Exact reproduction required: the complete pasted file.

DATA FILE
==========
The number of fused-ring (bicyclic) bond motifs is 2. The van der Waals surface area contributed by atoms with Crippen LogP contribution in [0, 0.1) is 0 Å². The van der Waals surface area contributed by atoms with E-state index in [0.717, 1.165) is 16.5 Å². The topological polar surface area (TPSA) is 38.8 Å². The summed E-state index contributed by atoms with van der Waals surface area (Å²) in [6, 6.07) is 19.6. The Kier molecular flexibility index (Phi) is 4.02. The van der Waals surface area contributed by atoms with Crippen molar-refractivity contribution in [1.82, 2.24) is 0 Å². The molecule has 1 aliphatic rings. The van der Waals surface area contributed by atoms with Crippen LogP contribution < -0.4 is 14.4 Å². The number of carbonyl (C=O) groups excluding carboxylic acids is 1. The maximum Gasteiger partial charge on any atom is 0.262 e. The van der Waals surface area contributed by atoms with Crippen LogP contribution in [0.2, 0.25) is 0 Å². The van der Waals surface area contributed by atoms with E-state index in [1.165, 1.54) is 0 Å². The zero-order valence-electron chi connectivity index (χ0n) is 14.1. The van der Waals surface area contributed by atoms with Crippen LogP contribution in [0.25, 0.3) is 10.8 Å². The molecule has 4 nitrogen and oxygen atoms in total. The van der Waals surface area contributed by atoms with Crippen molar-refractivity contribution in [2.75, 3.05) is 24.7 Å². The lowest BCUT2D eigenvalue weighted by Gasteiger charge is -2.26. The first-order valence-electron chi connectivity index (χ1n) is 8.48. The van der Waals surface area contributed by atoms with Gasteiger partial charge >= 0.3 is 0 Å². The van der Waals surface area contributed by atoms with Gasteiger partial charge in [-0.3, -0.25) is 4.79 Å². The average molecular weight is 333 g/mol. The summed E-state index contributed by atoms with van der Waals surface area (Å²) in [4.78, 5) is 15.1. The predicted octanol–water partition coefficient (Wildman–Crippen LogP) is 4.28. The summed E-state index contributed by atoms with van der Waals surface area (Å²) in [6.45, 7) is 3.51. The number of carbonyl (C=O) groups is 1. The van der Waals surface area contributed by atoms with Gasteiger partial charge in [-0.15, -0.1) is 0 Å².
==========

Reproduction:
The number of fused-ring (bicyclic) bond motifs is 2. The van der Waals surface area contributed by atoms with Crippen LogP contribution in [0, 0.1) is 0 Å². The van der Waals surface area contributed by atoms with E-state index in [0.717, 1.165) is 16.5 Å². The topological polar surface area (TPSA) is 38.8 Å². The summed E-state index contributed by atoms with van der Waals surface area (Å²) in [6, 6.07) is 19.6. The Kier molecular flexibility index (Phi) is 4.02. The van der Waals surface area contributed by atoms with Crippen molar-refractivity contribution in [1.82, 2.24) is 0 Å². The molecule has 1 aliphatic rings. The van der Waals surface area contributed by atoms with Crippen LogP contribution < -0.4 is 14.4 Å². The number of carbonyl (C=O) groups excluding carboxylic acids is 1. The maximum Gasteiger partial charge on any atom is 0.262 e. The van der Waals surface area contributed by atoms with Crippen LogP contribution in [0.2, 0.25) is 0 Å². The van der Waals surface area contributed by atoms with E-state index in [1.165, 1.54) is 0 Å². The zero-order valence-electron chi connectivity index (χ0n) is 14.1. The van der Waals surface area contributed by atoms with Crippen LogP contribution in [0.25, 0.3) is 10.8 Å². The molecule has 4 nitrogen and oxygen atoms in total. The van der Waals surface area contributed by atoms with Crippen molar-refractivity contribution in [2.75, 3.05) is 24.7 Å². The lowest BCUT2D eigenvalue weighted by Gasteiger charge is -2.26. The first-order valence-electron chi connectivity index (χ1n) is 8.48. The van der Waals surface area contributed by atoms with Gasteiger partial charge >= 0.3 is 0 Å². The van der Waals surface area contributed by atoms with Gasteiger partial charge in [-0.3, -0.25) is 4.79 Å². The average molecular weight is 333 g/mol. The summed E-state index contributed by atoms with van der Waals surface area (Å²) in [4.78, 5) is 15.1. The predicted octanol–water partition coefficient (Wildman–Crippen LogP) is 4.28. The summed E-state index contributed by atoms with van der Waals surface area (Å²) in [6.45, 7) is 3.51. The number of carbonyl (C=O) groups is 1. The van der Waals surface area contributed by atoms with Gasteiger partial charge in [-0.15, -0.1) is 0 Å².